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Co Operative placement in the Department of Justice and Equality - Aoife Finlay

Aoife Finlay

I carried out my cooperative placement in the Department of Justice and Equality, this was the first year that the Department has ever taken on Legal Interns and so I was delighted to have been chosen. The Interns were placed across a number of areas including, Criminal Legislation, Civil Legislation, Policing and Probation. I was assigned to the Legal Services Support Unit within the Irish Naturalisation and Immigration Services. The Legal Services Support Unit mainly deals with judicial reviews brought against the Department in relation to a variety of immigration related cases. My placement period was from May 2019 to January 2020, for the duration of eight months. Any apprehensions I had before beginning coop were quickly laid to rest. The staff in my office were extremely helpful, friendly and enthusiastic about the arrival of myself and the other Intern from the outset. This made the working environment an extremely positive place to be and helped to put us at ease straight away.
As I had not studied any immigration law in college prior to my placement, it was vitally important that I worked to grasp a good understanding of the legislation and case law as this is what I would be working with for the next eight months. Thankfully, the team in LSSU had an array of resources and training manuals to make this task easier. Once I had a better understanding of the fundamentals of this area of law, I began to complete various tasks. Some of my responsibilities included compiling a number of judgment summaries of landmark cases, attending Court proceedings and consultations, working alongside the Citizenship and International Protection unit on research projects, managing the legal queries inbox, updating databases to ensure consistency and investigating issues surrounding costs. I also attended workshops on ‘Discovery’ and ‘Judicial Reviews’ in the Chief State Solicitors Office and had numerous chances to network with counsel and court officials.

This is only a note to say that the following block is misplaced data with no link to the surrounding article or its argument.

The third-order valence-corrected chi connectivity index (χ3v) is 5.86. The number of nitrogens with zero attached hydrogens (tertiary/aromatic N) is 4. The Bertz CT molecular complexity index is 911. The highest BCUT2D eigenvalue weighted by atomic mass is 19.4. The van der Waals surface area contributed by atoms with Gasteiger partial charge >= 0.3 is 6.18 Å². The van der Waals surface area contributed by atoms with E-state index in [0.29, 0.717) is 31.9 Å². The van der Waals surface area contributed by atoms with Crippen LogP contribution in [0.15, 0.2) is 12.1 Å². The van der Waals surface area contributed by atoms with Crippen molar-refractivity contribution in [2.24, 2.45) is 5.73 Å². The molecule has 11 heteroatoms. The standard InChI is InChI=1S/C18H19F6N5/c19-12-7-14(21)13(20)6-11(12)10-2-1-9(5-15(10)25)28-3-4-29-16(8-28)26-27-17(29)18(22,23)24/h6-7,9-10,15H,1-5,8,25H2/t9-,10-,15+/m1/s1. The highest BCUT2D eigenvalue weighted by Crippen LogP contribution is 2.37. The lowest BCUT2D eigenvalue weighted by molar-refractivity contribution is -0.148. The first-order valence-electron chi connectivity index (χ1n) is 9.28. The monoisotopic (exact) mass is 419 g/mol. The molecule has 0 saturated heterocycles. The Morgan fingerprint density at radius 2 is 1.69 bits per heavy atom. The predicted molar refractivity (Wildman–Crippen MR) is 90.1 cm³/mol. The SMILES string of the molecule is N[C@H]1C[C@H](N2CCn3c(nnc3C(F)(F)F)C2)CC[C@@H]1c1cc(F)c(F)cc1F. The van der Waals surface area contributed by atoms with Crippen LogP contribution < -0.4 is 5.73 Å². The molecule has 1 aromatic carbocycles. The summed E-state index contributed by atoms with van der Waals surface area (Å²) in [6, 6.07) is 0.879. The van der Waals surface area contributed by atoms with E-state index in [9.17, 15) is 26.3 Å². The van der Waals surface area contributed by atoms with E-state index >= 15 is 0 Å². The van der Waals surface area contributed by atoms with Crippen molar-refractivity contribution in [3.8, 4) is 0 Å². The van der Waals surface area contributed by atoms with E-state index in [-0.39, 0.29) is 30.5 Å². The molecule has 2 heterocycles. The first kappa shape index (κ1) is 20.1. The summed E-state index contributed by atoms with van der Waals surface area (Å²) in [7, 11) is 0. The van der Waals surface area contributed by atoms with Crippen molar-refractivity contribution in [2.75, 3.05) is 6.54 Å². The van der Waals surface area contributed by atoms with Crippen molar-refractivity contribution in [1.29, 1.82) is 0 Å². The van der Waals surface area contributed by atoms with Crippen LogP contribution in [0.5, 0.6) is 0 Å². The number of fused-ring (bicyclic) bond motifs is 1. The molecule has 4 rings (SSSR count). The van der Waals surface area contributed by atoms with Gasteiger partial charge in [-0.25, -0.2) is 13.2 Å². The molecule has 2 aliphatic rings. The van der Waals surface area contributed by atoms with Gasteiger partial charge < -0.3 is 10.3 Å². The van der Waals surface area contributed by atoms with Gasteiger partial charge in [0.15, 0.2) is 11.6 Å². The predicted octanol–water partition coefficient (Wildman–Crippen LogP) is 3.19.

During my time in the Department of Justice and Equality, I have learnt a myriad of things. From skills, I can solely apply to the workplace to more universal skills in which I can apply in my everyday personal life. I feel that my time spent in LSSU has been invaluable and something I will appreciate long into the future, which I can look back on with fond memories. It has shaped my mind-set in a new and refreshing way, making me excited about a career in law in the future.